Yehuda Halevi was a rabbi who was born in Spain in the eleventh century. He believed that there were only a few that were truly idolaters, about 3,000 out of the 600,000 Israelites that truly wanted the Golden Calf to be created. The few that were true idolaters just wanted a tangible God. Now I know you’re thinking, ‘How would only 3,000 people get what they want, there are more than 590,000 who didn’t agree?’ The reason why is because the other 500,000 or so people were in a bad state. They were frustrated, confused, and couldn’t make up their minds. However, there were enough people who agreed amongst themselves to gain power, to be heard, and to be seen fighting for what they want. What I am trying to tell you is, if there are enough people disagreeing and arguing over who is right, the smaller minority who can agree with each other, even if it is just a few dozen people, can make an impact with how well they agree and by how their opinions and voice make them known. Yehuda Halevi is just saying, you can win over larger amounts of people who are willing to follow the minority, even if what they say is wrong.

I think Rabbi Huna makes a valid point. The people of Israel shouldn’t be blamed. Moses had left for 40 days to talk to God, and the people had no one to help. They were uncomfortable without being able to talk to Moses or God, that’s why they built the golden calf. Habit is a second nature to them, and they fell back on their old ways, so you can’t blame the people. Everyone makes mistakes, and that ties in perfectly in with Nehama Leibowitz’s point of view. She believes that the people made a mistake, and that even though it was their fault, they should be forgiven. In all generations, mistakes happen, but the people get forgiven for their actions. You always are faced with new choices, and sometimes, we humans make wrong choices. Making the bad decision is what teaches us right from wrong, so we know what to decide the next time the decision has to be made. I also agree with Yehuda Halevi. He is right that a small group can win over other groups who can’t agree among themselves. If you are confused and frustrated, the way Halevi portrays the Israelites, then you won’t make good choices, like what Nehama Leibowitz thinks the Israelites did. I already had the idea that I wanted to do something to help out other people, so  I knew I made the right choice with what I chose for my Mitzvah Project.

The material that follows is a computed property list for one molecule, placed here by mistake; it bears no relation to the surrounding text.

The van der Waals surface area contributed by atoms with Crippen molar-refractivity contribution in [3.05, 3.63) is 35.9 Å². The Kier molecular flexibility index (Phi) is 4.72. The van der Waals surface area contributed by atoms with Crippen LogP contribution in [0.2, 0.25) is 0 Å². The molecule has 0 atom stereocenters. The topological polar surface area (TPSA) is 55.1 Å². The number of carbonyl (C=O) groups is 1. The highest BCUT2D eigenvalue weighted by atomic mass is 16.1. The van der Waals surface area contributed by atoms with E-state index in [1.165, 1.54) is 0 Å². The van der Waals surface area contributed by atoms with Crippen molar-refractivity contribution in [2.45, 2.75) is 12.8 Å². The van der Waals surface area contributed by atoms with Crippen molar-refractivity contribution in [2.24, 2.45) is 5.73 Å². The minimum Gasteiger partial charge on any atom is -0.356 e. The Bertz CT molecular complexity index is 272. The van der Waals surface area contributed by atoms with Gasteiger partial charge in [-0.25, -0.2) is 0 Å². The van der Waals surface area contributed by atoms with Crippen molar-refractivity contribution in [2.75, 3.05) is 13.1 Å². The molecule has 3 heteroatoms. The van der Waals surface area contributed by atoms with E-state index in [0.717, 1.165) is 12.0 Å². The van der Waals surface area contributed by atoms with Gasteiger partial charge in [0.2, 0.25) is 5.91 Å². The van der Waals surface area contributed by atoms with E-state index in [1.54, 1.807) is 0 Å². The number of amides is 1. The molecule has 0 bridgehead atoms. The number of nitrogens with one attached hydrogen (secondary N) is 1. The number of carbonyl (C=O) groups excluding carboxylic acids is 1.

I decided my Bar Mitzvah project would be at Cradles to Crayons. Cradles to Crayons is an organization where they donate toys and clothes for kids, and they donate to people who are in need newborns to kids age 12. They take everything as long as it is like new. So give them games and toys where everything is still in the box, neatly and complete, and the clothes are still wearable, with no holes and no stains. There is sometimes a pair of shoes that are beat up, or an item of clothing where there is a hole, and when that happens, you put the shoe in a red bin, and the organization takes it to another factory, where they fix the broken shoe, and ship it off to someone else. So, if you have clothes or toys at you home that you don’t use anymore, make sure they are in good condition, and you can donate it to the factory.